The Trend of Trauma-Informed Care

trauma-informed care

We received hundreds of submissions for the 2021 BoardVitals Nursing School Scholarship. Applicants were asked to answer the question “Can you describe a nursing industry trend that’s caught your eye? Why does it interest you?”

Our 1st place winner, Tricia Ptasnik, is a mental health social worker who is currently pursuing her Master’s as a Mental Health Nurse Practitioner. For her scholarship essay, she wrote about trauma-informed care and how it impacts her patients. As our first-place winner, Tricia was awarded $2,500 to put towards educational expenses as she reaches her goal of working as a nurse practitioner. Congratulations to Tricia and to all of our winners! Check out Tricia’s essay below.


As a mental health social worker turned future psychiatric nurse, I am very passionate about the trend of Trauma-Informed Care.  In nursing, the mental health of clients can get overlooked or is not assessed as in-depth as physical needs due to nurses not having the skills or training of how to assess mental health needs in their patients.  At the current hospital system in which I work, there has been a movement to provide Trauma-Informed Care training to all nursing staff.  Whether or not a patient has a diagnosed mental health condition does not exclude them from having a trauma history that needs to be taken into consideration.  Humans are holistic beings whose mental health impacts the physical and emotional well-being of patients and vice-versa.  Research on childhood trauma with the Adverse Childhood Experiences (ACE) score study demonstrated a strong link between the number of traumatic experiences a person has and their chronic health conditions such as asthma, growth problems, heart disease, cancer, diabetes, and hypertension.  Trauma changes how the body and brain work, so nurse must be aware of how past trauma has potentially played a huge role in the current mental and physical health problems of patients.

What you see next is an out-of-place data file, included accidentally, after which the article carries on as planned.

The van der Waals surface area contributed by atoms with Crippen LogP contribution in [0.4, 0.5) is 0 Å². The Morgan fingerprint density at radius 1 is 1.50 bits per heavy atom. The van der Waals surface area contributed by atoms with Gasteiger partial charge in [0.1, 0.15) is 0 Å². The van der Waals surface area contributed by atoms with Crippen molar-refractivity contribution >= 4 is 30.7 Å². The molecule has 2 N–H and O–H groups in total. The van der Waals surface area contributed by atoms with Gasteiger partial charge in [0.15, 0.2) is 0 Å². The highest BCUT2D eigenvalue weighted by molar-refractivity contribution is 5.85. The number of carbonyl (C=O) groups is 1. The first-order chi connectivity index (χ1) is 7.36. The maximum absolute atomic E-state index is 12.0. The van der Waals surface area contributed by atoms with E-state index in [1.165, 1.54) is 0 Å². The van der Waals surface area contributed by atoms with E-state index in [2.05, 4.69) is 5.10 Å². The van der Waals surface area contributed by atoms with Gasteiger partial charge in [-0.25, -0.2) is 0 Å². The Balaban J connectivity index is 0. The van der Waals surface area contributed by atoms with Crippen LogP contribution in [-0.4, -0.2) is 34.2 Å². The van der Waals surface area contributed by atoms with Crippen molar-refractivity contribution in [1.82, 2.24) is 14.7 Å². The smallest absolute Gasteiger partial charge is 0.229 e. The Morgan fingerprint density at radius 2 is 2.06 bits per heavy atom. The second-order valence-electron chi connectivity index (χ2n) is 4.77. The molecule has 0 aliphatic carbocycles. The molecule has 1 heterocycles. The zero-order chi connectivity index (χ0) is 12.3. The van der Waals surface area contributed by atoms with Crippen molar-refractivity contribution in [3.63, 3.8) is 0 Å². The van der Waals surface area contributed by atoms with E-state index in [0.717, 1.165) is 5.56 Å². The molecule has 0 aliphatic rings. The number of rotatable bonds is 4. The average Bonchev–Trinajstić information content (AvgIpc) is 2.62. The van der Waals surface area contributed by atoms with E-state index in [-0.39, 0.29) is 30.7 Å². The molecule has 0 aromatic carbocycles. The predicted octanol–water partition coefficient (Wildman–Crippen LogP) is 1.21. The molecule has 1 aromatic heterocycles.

When nurses receive training on the Trauma-Informed Care approach, they become aware of factors leading to re-traumatization and be able to view the patient with more empathy instead of frustration.  Nurses who are trauma informed realize that there are many events and factors which have led the patient to where they are in the current moment.  Trauma-informed nurses also know that they must be mindful not to make judgments about patient behavior, emotional reactions, or mental states because there are aspects to a person’s history that are unknown to the nurse.  Trauma can look like resistance to treatment, non-compliance, anger, constantly ringing call light, and somatization.   The nurse must take into consideration that any patient may have a trauma history and can be retraumatized due to inadequate treatment approaches by the nurse.  For example, probing someone details about a trauma or asking a person to list traumas is not therapeutic.  Trauma-informed care means that the nurse must be able to identify a person’s possible triggers and be mindful in providing supportive care that advocates for best interest of the patient.  The nurse must focus on supporting patient now through establishing safe environment, building rapport, using advocacy as needed, displaying empathy, using therapeutic communication, and providing affirming care.  I have trained extensively in Trauma-Informed Care and have seen first-hand how this approach supports patient outcomes.  I look forward to my future work as a psychiatric nurse and want to help educate all nurses on how to be trauma informed in their practice.  Nurses are the largest group of medical care providers in the United States, so if all nurses are trained in trauma-informed care, patients can be supported to continue healing from past traumas that have caused mental and physical health problems.